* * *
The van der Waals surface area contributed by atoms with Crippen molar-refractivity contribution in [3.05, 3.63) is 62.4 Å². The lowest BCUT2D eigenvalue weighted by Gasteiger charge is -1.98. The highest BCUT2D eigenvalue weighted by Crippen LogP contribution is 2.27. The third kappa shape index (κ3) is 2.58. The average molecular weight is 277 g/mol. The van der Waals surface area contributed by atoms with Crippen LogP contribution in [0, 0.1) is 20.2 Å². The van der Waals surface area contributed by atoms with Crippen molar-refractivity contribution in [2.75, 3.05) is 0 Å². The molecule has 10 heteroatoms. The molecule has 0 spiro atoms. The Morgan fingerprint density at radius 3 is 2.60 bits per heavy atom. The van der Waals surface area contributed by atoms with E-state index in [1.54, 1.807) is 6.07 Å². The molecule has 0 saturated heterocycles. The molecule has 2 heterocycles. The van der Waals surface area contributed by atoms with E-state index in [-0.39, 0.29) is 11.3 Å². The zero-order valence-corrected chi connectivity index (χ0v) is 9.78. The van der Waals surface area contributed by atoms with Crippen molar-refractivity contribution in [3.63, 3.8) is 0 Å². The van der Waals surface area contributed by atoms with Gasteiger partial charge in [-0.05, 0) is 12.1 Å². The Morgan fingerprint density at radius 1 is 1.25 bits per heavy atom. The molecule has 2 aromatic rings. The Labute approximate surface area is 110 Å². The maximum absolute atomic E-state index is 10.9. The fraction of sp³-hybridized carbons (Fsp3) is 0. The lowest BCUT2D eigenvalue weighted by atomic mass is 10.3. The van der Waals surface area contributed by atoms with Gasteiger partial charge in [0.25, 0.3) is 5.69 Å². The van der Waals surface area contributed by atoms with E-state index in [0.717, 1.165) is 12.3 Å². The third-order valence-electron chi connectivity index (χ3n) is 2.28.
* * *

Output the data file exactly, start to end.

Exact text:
The van der Waals surface area contributed by atoms with Crippen molar-refractivity contribution in [3.05, 3.63) is 62.4 Å². The lowest BCUT2D eigenvalue weighted by Gasteiger charge is -1.98. The highest BCUT2D eigenvalue weighted by Crippen LogP contribution is 2.27. The third kappa shape index (κ3) is 2.58. The average molecular weight is 277 g/mol. The van der Waals surface area contributed by atoms with Crippen LogP contribution in [0, 0.1) is 20.2 Å². The van der Waals surface area contributed by atoms with Crippen molar-refractivity contribution in [2.75, 3.05) is 0 Å². The molecule has 10 heteroatoms. The molecule has 0 spiro atoms. The Morgan fingerprint density at radius 3 is 2.60 bits per heavy atom. The van der Waals surface area contributed by atoms with E-state index in [1.54, 1.807) is 6.07 Å². The molecule has 0 saturated heterocycles. The molecule has 2 heterocycles. The van der Waals surface area contributed by atoms with E-state index in [-0.39, 0.29) is 11.3 Å². The zero-order valence-corrected chi connectivity index (χ0v) is 9.78. The van der Waals surface area contributed by atoms with Crippen molar-refractivity contribution in [3.63, 3.8) is 0 Å². The van der Waals surface area contributed by atoms with Gasteiger partial charge in [-0.05, 0) is 12.1 Å². The Morgan fingerprint density at radius 1 is 1.25 bits per heavy atom. The molecule has 2 aromatic rings. The Labute approximate surface area is 110 Å². The maximum absolute atomic E-state index is 10.9. The fraction of sp³-hybridized carbons (Fsp3) is 0. The lowest BCUT2D eigenvalue weighted by atomic mass is 10.3. The van der Waals surface area contributed by atoms with Gasteiger partial charge in [0.25, 0.3) is 5.69 Å². The van der Waals surface area contributed by atoms with E-state index in [0.717, 1.165) is 12.3 Å². The third-order valence-electron chi connectivity index (χ3n) is 2.28.